Blog : Guest Blog: Taking Action on the Farm Bill
By Shane Smith, Concord Food Co-op Outreach Coordinator with Roger Noonan, Organic Farmer, Middle Branch Farm. For more information on discounted co-memberships with the Green Alliance and the Northeast Organic Farming Association of New Hampshire, please visit http://www.greenalliance.biz/green-alliance-and-nofa-nh-co-memberships-now-available
“It’s been said that we vote for a new food system with our pocket books. Buying local and organic foods over industrialized foods sends a message to the market place but not to our political leaders,” says organic farmer Roger Noonan from Middle Branch Farm in New Boston. In September, the Concord Food Co-op flew Roger to Washington, D.C., in collaboration with the New England Farmers Union (NEFU) to meet with members of Congress about why it is important to create policies that support agriculture throughout New England in the 2012 Farm Bill. He traveled with a delegation of 11 NEFU members – comprised of farmers and buy-local activists – and met with Senators Jeanne Shaheen and Kelly Ayotte, and Representatives Frank Guinta and Charlie Bass.
“If I was cynical about our federal government prior to my trip to D.C., I came away even more cynical. I also got angry and determined to do what ever I can to see that agriculture in New England is not put at a competitive disadvantage due to federal policy,” says Roger. “I was surprised at how much work we need to do to inform some members of our congressional delegation on the Farm Bill and its importance to New Hampshire and the region in general. Farmers may make up only one percent of the population, and perhaps to our leaders do not represent a significant voting block, but 100 percent of all voters do eat.”
The Farm Bill contains “titles,” sections devoted to aspects of agriculture where federal money (i.e.: subsidies and grants) is allocated. For example “Commodity Programs” for grains, “Nutrition” for the Supplemental Nutrition Assistance Program, and “Energy” for biofuels. A key goal for Roger and the NEFU is to strengthen the provisions that support small-scale agriculture. Conservation, Farm and Ranch Lands Protection, and Environmental Quality Incentives Program are key titles that can benefit our local farmers through programs like hoop house grants. Current Farm Bill-related grants have allowed many of our farmers to build high tunnels to allow three- or four-season farming.
We’re also jazzed up about a new proposed title within the Farm Bill called the Local Foods Title, sponsored by Rep. Chellie Pingree from Maine, which would consolidate local foods programs currently spread throughout the Farm Bill titles and give them a home and increased financial support.
We realized much more work needed to be done. The Co-op funded a second trip for Roger to D.C. to increase their efforts with the NEFU to help shape the Farm Bill and strengthen agriculture here in New Hampshire. Those of you who attended the Co-op’s annual meeting were able to hear the inspiring words of both Roger and Larry Pletcher, two leaders of organics and farming in our state who also supply the store’s shelves and Café with produce. They basically put forth a Call to Action for the Co-op and its members to support and improve the state of agriculture.
With that inspiration, Roger’s second trip to D.C. allowed him to work with the NEFU to narrow his focus and get a clearer picture on how best to enact change in public policy around agriculture.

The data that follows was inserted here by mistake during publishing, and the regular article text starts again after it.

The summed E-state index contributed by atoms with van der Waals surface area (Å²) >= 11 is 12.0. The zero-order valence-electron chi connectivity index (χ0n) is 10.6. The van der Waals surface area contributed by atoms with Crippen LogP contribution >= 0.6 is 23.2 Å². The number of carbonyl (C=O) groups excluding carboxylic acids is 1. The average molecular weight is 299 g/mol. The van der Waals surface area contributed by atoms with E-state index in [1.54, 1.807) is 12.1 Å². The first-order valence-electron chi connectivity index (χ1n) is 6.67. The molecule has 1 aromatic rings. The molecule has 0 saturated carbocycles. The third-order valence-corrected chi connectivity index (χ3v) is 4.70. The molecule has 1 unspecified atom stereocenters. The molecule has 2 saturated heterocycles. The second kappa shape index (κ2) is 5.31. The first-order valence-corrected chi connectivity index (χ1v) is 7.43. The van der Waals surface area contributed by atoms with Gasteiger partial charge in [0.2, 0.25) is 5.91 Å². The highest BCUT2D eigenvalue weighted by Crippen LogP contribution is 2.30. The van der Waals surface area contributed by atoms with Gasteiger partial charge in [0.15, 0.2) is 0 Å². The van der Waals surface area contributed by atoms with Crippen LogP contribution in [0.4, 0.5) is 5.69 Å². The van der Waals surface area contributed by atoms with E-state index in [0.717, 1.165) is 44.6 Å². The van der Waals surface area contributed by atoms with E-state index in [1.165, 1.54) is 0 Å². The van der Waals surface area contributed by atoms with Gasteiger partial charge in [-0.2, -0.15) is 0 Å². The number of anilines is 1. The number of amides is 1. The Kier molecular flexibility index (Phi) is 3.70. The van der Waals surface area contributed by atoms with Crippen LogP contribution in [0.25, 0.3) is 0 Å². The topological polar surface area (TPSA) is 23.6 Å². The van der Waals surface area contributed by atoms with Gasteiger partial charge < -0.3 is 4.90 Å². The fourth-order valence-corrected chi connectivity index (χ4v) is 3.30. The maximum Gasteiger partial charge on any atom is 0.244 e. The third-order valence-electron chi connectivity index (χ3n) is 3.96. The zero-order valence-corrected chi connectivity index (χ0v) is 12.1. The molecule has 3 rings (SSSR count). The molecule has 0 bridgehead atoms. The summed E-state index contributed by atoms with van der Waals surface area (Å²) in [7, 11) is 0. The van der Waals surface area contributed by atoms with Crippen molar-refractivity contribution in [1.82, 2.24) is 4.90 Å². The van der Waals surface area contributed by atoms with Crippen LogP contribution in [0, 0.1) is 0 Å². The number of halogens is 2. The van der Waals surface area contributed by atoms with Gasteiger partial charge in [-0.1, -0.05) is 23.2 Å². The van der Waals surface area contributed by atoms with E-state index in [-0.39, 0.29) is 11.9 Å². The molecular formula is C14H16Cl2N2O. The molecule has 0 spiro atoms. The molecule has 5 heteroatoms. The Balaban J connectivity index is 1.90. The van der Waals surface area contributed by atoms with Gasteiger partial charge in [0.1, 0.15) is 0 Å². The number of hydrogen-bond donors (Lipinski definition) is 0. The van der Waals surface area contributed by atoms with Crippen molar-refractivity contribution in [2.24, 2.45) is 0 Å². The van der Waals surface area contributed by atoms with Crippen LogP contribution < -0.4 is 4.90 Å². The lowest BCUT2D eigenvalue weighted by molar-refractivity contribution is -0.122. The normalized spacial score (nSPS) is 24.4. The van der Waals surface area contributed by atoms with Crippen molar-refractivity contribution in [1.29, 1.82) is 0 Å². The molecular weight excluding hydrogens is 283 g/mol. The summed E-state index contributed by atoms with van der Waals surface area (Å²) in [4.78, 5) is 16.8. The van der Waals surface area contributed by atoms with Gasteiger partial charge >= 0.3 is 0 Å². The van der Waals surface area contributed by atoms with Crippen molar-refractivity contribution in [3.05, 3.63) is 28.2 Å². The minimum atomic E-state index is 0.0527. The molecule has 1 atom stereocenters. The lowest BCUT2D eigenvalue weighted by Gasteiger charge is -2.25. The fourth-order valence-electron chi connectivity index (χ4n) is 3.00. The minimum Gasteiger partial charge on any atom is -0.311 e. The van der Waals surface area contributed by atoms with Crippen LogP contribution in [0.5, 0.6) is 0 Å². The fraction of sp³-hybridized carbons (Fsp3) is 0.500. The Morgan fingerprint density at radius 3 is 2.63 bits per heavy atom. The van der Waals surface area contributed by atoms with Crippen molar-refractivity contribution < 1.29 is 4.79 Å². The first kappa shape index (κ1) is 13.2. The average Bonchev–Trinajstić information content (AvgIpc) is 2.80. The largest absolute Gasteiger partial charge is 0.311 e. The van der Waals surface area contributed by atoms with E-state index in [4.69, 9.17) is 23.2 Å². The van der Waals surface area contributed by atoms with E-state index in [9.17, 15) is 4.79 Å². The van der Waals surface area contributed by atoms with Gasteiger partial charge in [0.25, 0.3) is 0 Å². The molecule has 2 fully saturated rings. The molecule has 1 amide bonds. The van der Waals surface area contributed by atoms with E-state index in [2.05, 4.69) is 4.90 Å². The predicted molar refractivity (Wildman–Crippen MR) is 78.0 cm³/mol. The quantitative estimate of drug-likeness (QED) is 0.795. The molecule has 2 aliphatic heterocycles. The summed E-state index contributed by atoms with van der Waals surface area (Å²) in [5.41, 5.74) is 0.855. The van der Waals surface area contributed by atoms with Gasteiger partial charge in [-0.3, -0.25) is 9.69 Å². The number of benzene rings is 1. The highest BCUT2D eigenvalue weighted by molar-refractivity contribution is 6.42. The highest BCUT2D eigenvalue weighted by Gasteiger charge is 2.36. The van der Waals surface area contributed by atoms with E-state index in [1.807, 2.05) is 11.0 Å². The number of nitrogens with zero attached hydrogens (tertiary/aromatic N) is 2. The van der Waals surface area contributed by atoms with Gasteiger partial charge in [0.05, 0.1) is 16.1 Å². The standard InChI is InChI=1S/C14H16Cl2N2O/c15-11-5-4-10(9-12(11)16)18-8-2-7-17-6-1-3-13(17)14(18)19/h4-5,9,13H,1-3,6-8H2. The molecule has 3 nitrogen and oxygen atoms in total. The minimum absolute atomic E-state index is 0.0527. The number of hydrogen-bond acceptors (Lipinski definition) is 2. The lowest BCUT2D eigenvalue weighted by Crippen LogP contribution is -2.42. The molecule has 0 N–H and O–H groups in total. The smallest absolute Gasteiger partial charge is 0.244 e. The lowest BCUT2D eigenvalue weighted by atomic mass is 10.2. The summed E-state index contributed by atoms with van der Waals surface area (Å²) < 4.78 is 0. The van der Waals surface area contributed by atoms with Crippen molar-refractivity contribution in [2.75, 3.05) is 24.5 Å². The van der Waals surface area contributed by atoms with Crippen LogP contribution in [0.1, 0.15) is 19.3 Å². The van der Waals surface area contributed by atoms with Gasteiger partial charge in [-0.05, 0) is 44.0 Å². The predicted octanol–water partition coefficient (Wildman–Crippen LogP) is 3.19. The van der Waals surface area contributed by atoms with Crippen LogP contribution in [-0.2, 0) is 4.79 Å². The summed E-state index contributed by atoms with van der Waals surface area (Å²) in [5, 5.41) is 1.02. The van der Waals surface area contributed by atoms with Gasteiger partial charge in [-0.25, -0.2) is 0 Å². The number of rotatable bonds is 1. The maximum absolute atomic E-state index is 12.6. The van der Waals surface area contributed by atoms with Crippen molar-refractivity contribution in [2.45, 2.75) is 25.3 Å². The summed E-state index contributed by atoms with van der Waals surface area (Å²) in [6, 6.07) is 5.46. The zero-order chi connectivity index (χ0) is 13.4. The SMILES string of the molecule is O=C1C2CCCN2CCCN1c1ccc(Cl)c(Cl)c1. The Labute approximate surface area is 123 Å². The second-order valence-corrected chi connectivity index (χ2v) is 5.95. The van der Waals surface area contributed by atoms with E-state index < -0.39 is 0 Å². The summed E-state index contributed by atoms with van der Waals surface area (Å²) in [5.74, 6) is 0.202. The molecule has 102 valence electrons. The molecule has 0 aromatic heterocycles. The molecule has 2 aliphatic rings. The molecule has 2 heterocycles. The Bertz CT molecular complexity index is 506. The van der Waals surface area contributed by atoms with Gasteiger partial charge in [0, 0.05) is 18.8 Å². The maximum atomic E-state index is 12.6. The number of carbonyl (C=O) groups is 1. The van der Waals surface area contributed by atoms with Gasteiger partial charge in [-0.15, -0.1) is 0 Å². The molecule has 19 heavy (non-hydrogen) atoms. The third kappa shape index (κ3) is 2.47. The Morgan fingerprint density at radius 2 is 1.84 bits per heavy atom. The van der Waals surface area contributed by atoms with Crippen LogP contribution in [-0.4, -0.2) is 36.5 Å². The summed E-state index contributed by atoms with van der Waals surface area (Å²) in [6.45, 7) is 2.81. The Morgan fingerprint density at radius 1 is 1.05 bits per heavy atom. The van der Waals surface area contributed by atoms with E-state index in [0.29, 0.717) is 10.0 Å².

One of the biggest efforts happening right now is support for the Local Farms, Food, and Jobs Act introduced to the House and Senate last month.
The Act would consolidate and strengthen support for local farmers in key areas to make local foods more successful and attainable. For example, it’s currently difficult for small farms to process meat for sale to customers, stores, and restaurants. Proposed changes in the Act would provide funding to help farmers build infrastructure – like slaughterhouses – to process and sell food locally.
The Farm Bill is moving quickly, and key aspects of it may be determined by the Super Committee. However, everyone is urged to contact our New Hampshire delegates to ask them to support the ways in which the Farm Bill can benefit our local farmers, food, and economy. See the Action Alert, left, for more details on the Act and how to contact your delegates.
“Our congressional delegation needs to hear from you directly. In a small state like New Hampshire, we are fortunate to have excellent access to our leaders. We need to take the message directly to them,” urges Roger.
The Co-op is pleased to have helped forge the relationship between Roger and NEFU, a relatively new public policy organization that he hadn’t been aware of until the Co-op asked him to join the September fly-in. As a result of the collaboration, the NEFU invited Roger to join their Board of Directors. He was appointed on November 18 and is expected to be officially elected at the NEFU’s Annual Meeting on December 9, 1-8 pm here in Concord at the McLane Audubon Center. Additionally, Roger agreed to work with NEFU Policy Director, Annette Higby, to help facilitate the policy discussion during the Business Meeting portion of the Annual Meeting and discuss the Act. We invite you to join us at the NEFU Annual Meeting to dine on the Celery Stick Café’s delicious food. The evening program will also feature National Farmers Union President Roger Johnson, N.H. Commissioner of Agriculture Lorraine Merrill, and N.H. State Representative Tara Sad. (The meeting and dinner are free for NEFU members and $18 for nonmembers.) For more information about the NEFU meeting and to RSVP, visit www.newenglandfarmersunion.org.
Help support local farmers by visiting www.nofanh.org.